However, Pakistani defence observers have identified that the PAF may be working to integrate a FT-12-type SOW to the JF-17. The FT-12 pairs a Mk83-class bomb to a satellite-aided glide system and a rocket-motor. Together, the FT-12 could provide a range of 120 km to 150 km. There are rumours of the PAF pursuing a ‘REK-III’ for the JF-17, which may be a weapon similar to the FT-12. If accurate, the JF-17 would gain a weapon similar in size and range to the H-4, the marquee strike munition used in Swift Retort.

Thus, the PAF could be working towards greatly lessening the long-range strike load from the Mirage III/5 by fitting the JF-17 with a comparable munitions set. That said, the FT-12/REK-III would work differently from the H-4 in that the FT-12/REK-III will rely on GPS/INS, while the H-4 can also use a manual remote-operable system for terminal guidance. It is unclear if the PAF wants to retain the H-4’s remote-operable capability in the future, or strictly rely on ‘fire-and-forget’ SOWs.

Observers close to the PAF believe that the Ra’ad-line of air-launched cruise missiles (ALCM) will also make their way to the JF-17.[3] The design changes shown in the new Ra’ad-II ALCM (notably the ‘X’-type tail stock instead of the wide horizontal stabilizers) suggest that the JF-17 will eventually get Ra’ad-II integration. At that point, the JF-17 will have taken all of the conventional-oriented tasks of the Mirage III/5s, though the PAF may continue keeping the Mirage III/5 as additional strike assets.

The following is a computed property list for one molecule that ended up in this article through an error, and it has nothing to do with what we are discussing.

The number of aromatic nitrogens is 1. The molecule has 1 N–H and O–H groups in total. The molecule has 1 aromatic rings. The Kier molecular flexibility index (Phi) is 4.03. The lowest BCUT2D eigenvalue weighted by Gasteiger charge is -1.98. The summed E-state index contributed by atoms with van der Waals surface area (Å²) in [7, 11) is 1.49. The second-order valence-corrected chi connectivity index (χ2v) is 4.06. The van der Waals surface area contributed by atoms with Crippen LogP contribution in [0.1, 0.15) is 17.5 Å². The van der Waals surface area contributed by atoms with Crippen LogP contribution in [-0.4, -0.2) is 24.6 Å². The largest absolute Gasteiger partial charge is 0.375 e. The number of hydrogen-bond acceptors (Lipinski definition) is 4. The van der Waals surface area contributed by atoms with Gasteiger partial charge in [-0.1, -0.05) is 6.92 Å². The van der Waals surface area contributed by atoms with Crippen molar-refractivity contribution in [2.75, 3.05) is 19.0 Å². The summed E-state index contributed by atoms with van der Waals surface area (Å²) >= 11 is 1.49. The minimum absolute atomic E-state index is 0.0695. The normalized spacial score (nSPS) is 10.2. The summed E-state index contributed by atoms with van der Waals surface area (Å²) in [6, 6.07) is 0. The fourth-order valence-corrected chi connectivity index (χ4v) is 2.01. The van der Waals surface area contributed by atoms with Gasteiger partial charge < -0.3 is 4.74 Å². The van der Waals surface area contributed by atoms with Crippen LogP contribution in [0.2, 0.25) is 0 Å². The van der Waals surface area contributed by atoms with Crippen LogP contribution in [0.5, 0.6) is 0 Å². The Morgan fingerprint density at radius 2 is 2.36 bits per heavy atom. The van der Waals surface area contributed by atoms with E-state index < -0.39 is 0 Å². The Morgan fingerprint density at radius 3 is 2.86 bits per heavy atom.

Situational Awareness

The PAF started improving this domain before Swift Retort. The centerpiece of this program was ordering three additional Saab 2000-based Erieye airborne early warning and control (AEW&C) aircraft. However, the KLJ-7A offers longer ranged radar tracking, so individual JF-17s will be able to see farther. It is unclear if the PAF will pursue a new AEW&C platform. If anything, a plausible near-term goal would be to improve Link-17 so that it can carry more data without compromising security.

That said, Swift Retort may have pushed the PAF to look at other ways to build situational awareness. The first could be a strategic look through image intelligence (IMINT), especially through a satellite. The second method could employ more unmanned aerial vehicles (UAV). Pakistan currently has two medium-altitude, long-endurance (MALE) drones in development. The third area would require proactive thinking, but an improved electronic support measures (ESM) capability could help better understand India’s air defence deployments near the border. Thus, signal intelligence (SIGINT) and electronics intelligence (ELINT) assets should be on the PAF’s near-term acquisition roadmap as well.

[1] Henri Kenhmann. “Airshow China 2016: KLJ-7A, le radar à radar.” East Pendulum. 01 November 2016. URL:

[2] Alan Warnes. “Pakistan’s Roaring Thunder.” Air Forces Monthly. May 2021.

[3] Ibid.